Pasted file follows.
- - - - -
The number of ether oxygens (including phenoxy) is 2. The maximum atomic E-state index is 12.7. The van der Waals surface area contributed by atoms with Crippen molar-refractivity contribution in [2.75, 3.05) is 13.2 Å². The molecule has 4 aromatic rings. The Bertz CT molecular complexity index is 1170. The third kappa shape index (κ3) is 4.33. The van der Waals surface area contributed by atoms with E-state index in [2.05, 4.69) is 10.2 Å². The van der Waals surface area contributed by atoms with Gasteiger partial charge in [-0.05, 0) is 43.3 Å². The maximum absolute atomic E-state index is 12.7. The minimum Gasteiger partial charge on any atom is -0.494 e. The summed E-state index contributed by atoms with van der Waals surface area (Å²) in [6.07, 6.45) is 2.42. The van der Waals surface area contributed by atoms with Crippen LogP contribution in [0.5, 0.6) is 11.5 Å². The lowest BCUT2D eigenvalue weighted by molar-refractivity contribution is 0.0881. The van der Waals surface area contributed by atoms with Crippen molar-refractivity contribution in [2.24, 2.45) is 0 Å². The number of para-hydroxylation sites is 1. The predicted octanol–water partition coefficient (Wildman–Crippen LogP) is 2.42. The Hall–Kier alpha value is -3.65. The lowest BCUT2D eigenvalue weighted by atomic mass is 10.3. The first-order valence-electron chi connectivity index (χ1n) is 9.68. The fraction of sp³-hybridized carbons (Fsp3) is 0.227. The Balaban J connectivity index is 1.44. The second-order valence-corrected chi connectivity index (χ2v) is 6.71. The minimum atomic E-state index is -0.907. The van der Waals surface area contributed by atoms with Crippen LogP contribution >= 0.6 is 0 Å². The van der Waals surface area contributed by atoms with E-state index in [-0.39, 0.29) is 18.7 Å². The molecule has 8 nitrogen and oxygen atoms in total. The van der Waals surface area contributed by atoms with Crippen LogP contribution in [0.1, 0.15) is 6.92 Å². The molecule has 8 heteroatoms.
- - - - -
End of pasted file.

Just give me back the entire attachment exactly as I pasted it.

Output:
The number of ether oxygens (including phenoxy) is 2. The maximum atomic E-state index is 12.7. The van der Waals surface area contributed by atoms with Crippen molar-refractivity contribution in [2.75, 3.05) is 13.2 Å². The molecule has 4 aromatic rings. The Bertz CT molecular complexity index is 1170. The third kappa shape index (κ3) is 4.33. The van der Waals surface area contributed by atoms with E-state index in [2.05, 4.69) is 10.2 Å². The van der Waals surface area contributed by atoms with Gasteiger partial charge in [-0.05, 0) is 43.3 Å². The maximum absolute atomic E-state index is 12.7. The minimum Gasteiger partial charge on any atom is -0.494 e. The summed E-state index contributed by atoms with van der Waals surface area (Å²) in [6.07, 6.45) is 2.42. The van der Waals surface area contributed by atoms with Crippen LogP contribution in [0.5, 0.6) is 11.5 Å². The lowest BCUT2D eigenvalue weighted by molar-refractivity contribution is 0.0881. The van der Waals surface area contributed by atoms with Crippen molar-refractivity contribution in [2.24, 2.45) is 0 Å². The number of para-hydroxylation sites is 1. The predicted octanol–water partition coefficient (Wildman–Crippen LogP) is 2.42. The Hall–Kier alpha value is -3.65. The lowest BCUT2D eigenvalue weighted by atomic mass is 10.3. The first-order valence-electron chi connectivity index (χ1n) is 9.68. The fraction of sp³-hybridized carbons (Fsp3) is 0.227. The Balaban J connectivity index is 1.44. The second-order valence-corrected chi connectivity index (χ2v) is 6.71. The minimum atomic E-state index is -0.907. The van der Waals surface area contributed by atoms with Crippen LogP contribution >= 0.6 is 0 Å². The van der Waals surface area contributed by atoms with E-state index in [-0.39, 0.29) is 18.7 Å². The molecule has 8 nitrogen and oxygen atoms in total. The van der Waals surface area contributed by atoms with Crippen LogP contribution in [0.1, 0.15) is 6.92 Å². The molecule has 8 heteroatoms.